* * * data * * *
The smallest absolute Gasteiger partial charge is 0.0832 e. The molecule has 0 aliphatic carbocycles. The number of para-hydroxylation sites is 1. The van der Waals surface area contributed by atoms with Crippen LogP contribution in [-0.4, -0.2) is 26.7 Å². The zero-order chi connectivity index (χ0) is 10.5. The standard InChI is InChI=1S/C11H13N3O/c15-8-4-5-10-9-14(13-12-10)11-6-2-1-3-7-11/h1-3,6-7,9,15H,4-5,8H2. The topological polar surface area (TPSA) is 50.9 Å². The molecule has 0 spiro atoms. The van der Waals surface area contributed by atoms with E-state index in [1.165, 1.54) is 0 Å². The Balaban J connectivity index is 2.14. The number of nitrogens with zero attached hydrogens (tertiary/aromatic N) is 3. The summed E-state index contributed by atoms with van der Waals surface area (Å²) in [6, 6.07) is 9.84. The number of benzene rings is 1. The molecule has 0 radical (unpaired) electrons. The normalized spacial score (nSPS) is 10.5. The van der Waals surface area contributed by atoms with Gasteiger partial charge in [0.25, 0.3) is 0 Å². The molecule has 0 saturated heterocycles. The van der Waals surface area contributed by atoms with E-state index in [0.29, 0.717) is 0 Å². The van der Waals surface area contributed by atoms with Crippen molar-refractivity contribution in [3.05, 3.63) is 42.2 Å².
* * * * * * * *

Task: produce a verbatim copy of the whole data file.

The smallest absolute Gasteiger partial charge is 0.0832 e. The molecule has 0 aliphatic carbocycles. The number of para-hydroxylation sites is 1. The van der Waals surface area contributed by atoms with Crippen LogP contribution in [-0.4, -0.2) is 26.7 Å². The zero-order chi connectivity index (χ0) is 10.5. The standard InChI is InChI=1S/C11H13N3O/c15-8-4-5-10-9-14(13-12-10)11-6-2-1-3-7-11/h1-3,6-7,9,15H,4-5,8H2. The topological polar surface area (TPSA) is 50.9 Å². The molecule has 0 spiro atoms. The van der Waals surface area contributed by atoms with E-state index in [1.165, 1.54) is 0 Å². The Balaban J connectivity index is 2.14. The number of nitrogens with zero attached hydrogens (tertiary/aromatic N) is 3. The summed E-state index contributed by atoms with van der Waals surface area (Å²) in [6, 6.07) is 9.84. The number of benzene rings is 1. The molecule has 0 radical (unpaired) electrons. The normalized spacial score (nSPS) is 10.5. The van der Waals surface area contributed by atoms with Gasteiger partial charge in [0.25, 0.3) is 0 Å². The molecule has 0 saturated heterocycles. The van der Waals surface area contributed by atoms with E-state index in [0.29, 0.717) is 0 Å². The van der Waals surface area contributed by atoms with Crippen molar-refractivity contribution in [3.05, 3.63) is 42.2 Å².